The makers of the vaccine for swine flu are being taken to task for giving an overly rosy assessment of their ability to produce enough vaccine for everyone who wants it. Making the rounds of the network morning news programs, Health and Human Services Secretary Kathleen Sebelius said officials now have about 16.5 million doses of vaccine, well below what's needed, but she said it is being produced as quickly as possible.
President Obama has declared the H1N1 flu a national emergency, a move that opens the way for hospitals, doctors and local governments to get legal waivers so they can better cope with any surge of people with the swine flu virus. NPR's Richard Gonzalez has more.
There was a big jump in sales of previously owned homes last month, though a lot of that was likely attributable to a soon to expire 8,000 dollar tax credit for new home buyers. The National Association of Realtors says sales of previously owned homes shot up by 9.4% in September, their biggest rise in some 26 years. Warner Maloney is a spokesman for the Real Estate Industry Trade Group.
President Obama is praising a new Treasury Department plan to rein in executive compensation by 50%. The seven largest companies had received billions in taxpayer bailouts. Speaking at the White House, the president said that many Americans were not pleased when top executives of the firms which have yet to repay the government continue to fund lavish pay packages for their executives.
The FBI has arrested a Boston-area man for allegedly conspiring to kill prominent US politicians and attack shoppers at a mall. NPR’s Dina Temple-Raston reports.
President Obama is continuing to say plans to wind down US operations in Iraq are on track. Meeting this morning in the Oval Office with Iraqi Prime Minister Nuri al-Maliki, the president reaffirmed the expected pullout of combat forces by next summer.
In Vienna today, the head of the United Nations nuclear agency said talks with Iran to move most of its enriched uranium out of the country are off to a good start. From Vienna, NPR's Eric Westervelt reports.
Pakistan has launched a major ground offensive against militants in the border area near Afghanistan. The BBC’s Shoaid Pasan reports the army is meeting fierce resistance from the militants.
White House Chief of Staff Rahm Emanuel says President Obama will not commit any more American troops to Afghanistan until questions about that country’s government are resolved.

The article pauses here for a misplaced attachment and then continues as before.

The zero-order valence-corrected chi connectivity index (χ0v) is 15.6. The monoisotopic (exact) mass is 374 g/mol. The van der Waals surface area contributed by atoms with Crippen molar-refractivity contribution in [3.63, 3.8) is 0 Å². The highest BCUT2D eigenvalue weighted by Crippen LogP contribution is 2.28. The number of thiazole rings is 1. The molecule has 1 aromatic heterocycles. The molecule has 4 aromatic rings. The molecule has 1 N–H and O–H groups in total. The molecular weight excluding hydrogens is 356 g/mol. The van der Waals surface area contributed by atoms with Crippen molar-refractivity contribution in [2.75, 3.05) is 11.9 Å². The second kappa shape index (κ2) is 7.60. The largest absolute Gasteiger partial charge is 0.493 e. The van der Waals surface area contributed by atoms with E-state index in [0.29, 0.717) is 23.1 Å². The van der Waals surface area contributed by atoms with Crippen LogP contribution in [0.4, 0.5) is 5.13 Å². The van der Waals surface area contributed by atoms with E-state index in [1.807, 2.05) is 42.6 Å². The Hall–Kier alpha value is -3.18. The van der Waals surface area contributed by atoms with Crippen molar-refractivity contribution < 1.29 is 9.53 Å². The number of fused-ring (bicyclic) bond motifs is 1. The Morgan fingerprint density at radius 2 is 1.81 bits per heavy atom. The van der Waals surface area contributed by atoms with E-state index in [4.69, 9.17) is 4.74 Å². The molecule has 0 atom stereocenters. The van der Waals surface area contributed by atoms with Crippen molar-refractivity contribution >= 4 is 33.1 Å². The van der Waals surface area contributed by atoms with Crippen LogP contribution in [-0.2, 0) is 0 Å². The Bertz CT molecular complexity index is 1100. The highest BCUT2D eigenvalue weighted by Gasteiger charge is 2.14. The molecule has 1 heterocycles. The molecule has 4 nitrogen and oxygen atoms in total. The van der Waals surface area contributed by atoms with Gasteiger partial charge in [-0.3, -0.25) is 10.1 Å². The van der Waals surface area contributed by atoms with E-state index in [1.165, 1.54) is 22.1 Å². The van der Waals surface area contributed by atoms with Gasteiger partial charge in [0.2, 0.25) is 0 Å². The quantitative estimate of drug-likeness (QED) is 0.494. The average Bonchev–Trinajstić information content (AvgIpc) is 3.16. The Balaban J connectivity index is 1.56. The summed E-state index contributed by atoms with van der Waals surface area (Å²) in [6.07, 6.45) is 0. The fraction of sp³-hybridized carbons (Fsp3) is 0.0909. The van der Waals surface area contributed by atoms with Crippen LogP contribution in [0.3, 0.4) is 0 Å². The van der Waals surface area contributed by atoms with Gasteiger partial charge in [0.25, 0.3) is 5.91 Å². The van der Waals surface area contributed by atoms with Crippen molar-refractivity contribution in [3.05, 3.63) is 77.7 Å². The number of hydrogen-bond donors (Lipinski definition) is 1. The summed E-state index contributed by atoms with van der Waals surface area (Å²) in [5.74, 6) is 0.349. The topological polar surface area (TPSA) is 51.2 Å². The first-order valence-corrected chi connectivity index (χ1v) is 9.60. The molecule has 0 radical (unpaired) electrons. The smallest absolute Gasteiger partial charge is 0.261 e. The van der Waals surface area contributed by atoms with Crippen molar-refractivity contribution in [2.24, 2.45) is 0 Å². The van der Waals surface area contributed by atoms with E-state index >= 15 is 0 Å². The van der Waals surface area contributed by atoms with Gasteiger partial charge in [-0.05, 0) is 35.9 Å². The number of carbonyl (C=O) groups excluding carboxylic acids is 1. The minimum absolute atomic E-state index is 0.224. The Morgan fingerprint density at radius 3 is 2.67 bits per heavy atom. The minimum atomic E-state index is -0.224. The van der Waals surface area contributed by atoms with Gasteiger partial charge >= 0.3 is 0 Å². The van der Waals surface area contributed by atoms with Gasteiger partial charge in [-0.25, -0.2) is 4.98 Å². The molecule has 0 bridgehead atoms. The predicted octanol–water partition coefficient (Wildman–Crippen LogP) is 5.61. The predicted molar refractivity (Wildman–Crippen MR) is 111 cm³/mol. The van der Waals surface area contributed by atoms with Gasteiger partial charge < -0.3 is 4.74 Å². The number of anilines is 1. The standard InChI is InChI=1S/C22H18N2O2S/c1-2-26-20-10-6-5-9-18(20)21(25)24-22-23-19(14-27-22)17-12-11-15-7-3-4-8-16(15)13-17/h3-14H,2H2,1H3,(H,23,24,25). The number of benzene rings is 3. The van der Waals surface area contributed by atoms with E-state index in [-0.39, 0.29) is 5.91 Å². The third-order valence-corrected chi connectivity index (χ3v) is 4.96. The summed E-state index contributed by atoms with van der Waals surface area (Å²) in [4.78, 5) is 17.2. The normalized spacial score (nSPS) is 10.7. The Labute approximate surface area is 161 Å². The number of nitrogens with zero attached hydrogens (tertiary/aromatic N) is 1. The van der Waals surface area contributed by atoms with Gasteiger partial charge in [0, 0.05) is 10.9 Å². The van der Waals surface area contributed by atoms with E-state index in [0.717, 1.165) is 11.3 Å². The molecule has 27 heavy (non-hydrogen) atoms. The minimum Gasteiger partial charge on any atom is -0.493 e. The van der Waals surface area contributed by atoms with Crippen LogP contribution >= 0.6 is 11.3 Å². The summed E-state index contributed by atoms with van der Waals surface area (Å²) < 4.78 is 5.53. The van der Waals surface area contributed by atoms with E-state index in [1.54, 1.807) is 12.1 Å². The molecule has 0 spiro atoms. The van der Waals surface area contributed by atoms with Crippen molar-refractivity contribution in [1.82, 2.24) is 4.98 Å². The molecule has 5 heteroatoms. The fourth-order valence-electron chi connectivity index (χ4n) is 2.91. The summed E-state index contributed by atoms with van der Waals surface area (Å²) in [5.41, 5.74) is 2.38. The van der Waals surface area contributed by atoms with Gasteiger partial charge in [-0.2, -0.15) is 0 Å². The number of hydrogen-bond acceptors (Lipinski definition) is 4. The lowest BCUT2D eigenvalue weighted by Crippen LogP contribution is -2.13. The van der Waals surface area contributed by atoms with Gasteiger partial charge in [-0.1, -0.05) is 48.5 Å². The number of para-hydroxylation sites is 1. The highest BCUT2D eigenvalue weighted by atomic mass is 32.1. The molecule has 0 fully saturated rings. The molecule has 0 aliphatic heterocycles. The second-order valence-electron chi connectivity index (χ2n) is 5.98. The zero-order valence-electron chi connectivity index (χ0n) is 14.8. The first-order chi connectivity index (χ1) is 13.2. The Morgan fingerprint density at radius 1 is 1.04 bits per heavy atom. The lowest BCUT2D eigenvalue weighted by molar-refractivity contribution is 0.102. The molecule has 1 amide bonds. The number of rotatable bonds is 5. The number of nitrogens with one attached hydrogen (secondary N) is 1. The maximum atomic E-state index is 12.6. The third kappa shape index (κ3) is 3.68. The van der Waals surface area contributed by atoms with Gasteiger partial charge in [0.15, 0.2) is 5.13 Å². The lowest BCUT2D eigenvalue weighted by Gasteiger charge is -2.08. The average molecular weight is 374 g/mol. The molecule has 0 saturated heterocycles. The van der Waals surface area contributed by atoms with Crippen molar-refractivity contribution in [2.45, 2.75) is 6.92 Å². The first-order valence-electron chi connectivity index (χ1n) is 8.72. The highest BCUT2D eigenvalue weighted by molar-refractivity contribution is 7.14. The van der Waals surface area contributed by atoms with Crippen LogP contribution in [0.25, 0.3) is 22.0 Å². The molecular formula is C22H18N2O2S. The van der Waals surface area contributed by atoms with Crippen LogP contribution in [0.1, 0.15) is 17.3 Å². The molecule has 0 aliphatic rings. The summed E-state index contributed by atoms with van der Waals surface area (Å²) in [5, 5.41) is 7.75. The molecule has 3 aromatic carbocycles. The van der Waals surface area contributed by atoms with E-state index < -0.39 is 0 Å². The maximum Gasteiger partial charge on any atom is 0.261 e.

A panel investigating allegations of fraud in Afghanistan’s presidential election is expected to release its conclusions this evening or tomorrow. The results will determine whether incumbent President Hamid Karzai won the August 20th vote or whether a runoff election must be held. Afghanistan’s ambassador to the US said today a runoff is likely.
Better-than-expected earnings reports from a couple of key sector companies help to send the most closely-watched stock market index above 10, 000 for the first time in more than a year. The upbeat assessment's pushing the Dow Jones Industrial Average to a yearly record high close.
President Obama's effort to restructure the nation's health care system got a major boost today. The Senate Finance Committee voted to send its overhaul measure to the full Senate. One Republican, Maine’s Olympia Snowe, was among 14 committee members who voted to move the bill to the Senate floor. NPR's David Welna has more.
There are fresh signs the Senate could move forward with climate legislation in the next month or two. That would help the Obama administration negotiate an international climate deal in December. NPR’s Richard Harris reports.
President Obama says he's humbled at being selected the winner of this year's Nobel Peace Prize. He said he doesn't believe he deserves the award, but will accept it as a call to action for all nations. The Nobel Committee cited Mr. Obama for what it called extraordinary efforts to strengthen international diplomacy and cooperation.
The Senate Judiciary Committee has passed a revised version of the USA Patriot Act. Three provisions will sunset at the end of the year if the law is not renewed. NPR’s Ari Shapiro reports.
A White House meeting on Afghanistan between President Obama and congressional leaders has wrapped up. The president invited more than thirty members of Congress from both sides of the aisle to discuss current US strategy in the region.
Insurgence in Afghanistan killed eight American soldiers and two Afghan police officers in a brazen daylight attack in the eastern part of that country this weekend. But President Obama's National Security Advisor, retired General James Jones is dismissing concerns that the Taliban could seize power again in Afghanistan.
Plenty of excitement in Rio de Janeiro today, though not so much in Chicago, Tokyo or Madrid, the three other cities that had been in the running to host the 2016 Summer Olympics. Rio beat out surprise finalist Madrid to host the Games after Chicago was eliminated in the first round by the International Olympic Committee.
President Obama meets for several hours this afternoon with military and diplomatic leaders as part of a reassessment of the US strategy in Afghanistan. NPR's Scott Horsley has more.
In a move the White House says is an effort to provoke the West -- Iran capped off several days of missile exercises with the launch of a medium-range missile today. Analysts say it could reach Israel as well as US military bases in the Mideast.